"DC did a couple of takes on the characters that... I liked them, and I enjoyed them as a reader, but I think we're putting a little more heart and soul behind it. I don't mean that as a dig at all. What they did was really cool and fun. But I think what we're doing is a lot better," he said.
The comic also features back-up stories fleshing out the continuity that came between the old heroes and the New Crusaders. Titled "Lost Crusade," the stories are released both digitally and in the collected print editions, giving different writers and artists the chance to work within the Crusaders universe.
Pellerito said readers will see even more familiar creators working on New Crusaders. "A lot of big-name writers are coming to us, wanting to work on these characters," he said. "Phil Jimenez did a couple of really awesome covers, and we have some more people you'll recognize. But we're also getting pitches from some of the best writers and artists in the business, who want to tackle Black Hood or a Fox story or something with the Shield or Jaguar, or do a villains special."
"It was shocking for me to have all these names pouring in that wanted to get involved," Kaminski said. "That was one of the reasons we started doing the Lost Crusades back-up stories, so we could start making sure that everybody could get a part of the action."
Readers will get even more stories about the history behind New Crusaders in July when Archie releases Legacy of the Crusaders. "It links the older Mighty Crusaders issues to the New Crusaders issues in an innovative way that you haven't seen before," Kaminski explained. "It will give readers a clearer picture of the history and legacy of these characters, utilizing a new script by Ian, but also featuring stories from the Red Circle past by legends like Carmine Infantino."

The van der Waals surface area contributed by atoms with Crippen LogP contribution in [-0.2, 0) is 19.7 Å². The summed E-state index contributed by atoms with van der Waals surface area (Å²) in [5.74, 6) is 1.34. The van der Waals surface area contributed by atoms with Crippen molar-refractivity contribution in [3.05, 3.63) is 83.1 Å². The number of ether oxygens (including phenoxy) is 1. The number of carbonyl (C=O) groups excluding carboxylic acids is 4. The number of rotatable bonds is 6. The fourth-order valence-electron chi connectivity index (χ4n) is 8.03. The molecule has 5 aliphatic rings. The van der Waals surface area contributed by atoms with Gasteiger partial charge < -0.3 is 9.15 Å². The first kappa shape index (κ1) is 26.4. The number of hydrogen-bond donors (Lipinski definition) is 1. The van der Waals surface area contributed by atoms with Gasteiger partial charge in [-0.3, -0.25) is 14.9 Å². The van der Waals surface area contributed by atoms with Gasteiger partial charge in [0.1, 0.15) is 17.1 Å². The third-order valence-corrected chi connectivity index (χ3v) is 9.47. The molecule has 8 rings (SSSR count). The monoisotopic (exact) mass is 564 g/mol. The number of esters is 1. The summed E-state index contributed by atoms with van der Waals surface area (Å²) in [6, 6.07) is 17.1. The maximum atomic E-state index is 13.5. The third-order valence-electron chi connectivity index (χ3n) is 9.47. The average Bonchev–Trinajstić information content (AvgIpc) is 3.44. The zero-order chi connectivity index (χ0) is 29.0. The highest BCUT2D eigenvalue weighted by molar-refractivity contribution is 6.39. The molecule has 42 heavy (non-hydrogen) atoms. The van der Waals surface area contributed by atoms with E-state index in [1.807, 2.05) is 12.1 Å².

It all adds up to a major push by the publisher to revitalize their Red Circle characters for new audiences. And Pellerito thinks that even though there are a lot of superhero comics in the marketplace, Archie is offering something that's unique.
"Marvel and DC have these awesome superhero universes, but a lot of the time, you don't get the feeling of an entire universe in a single book anymore. With New Crusaders, you get a story that encompasses the whole universe in one comic, but with a focus on characters that you really care about," he said. "They're not perfect, but they're easy to love. And there's that intense link to the heroes that have done things in the past, and now there's this fun, new, vibrant, young group of superheroes that are kicking up trouble and trying to save the day."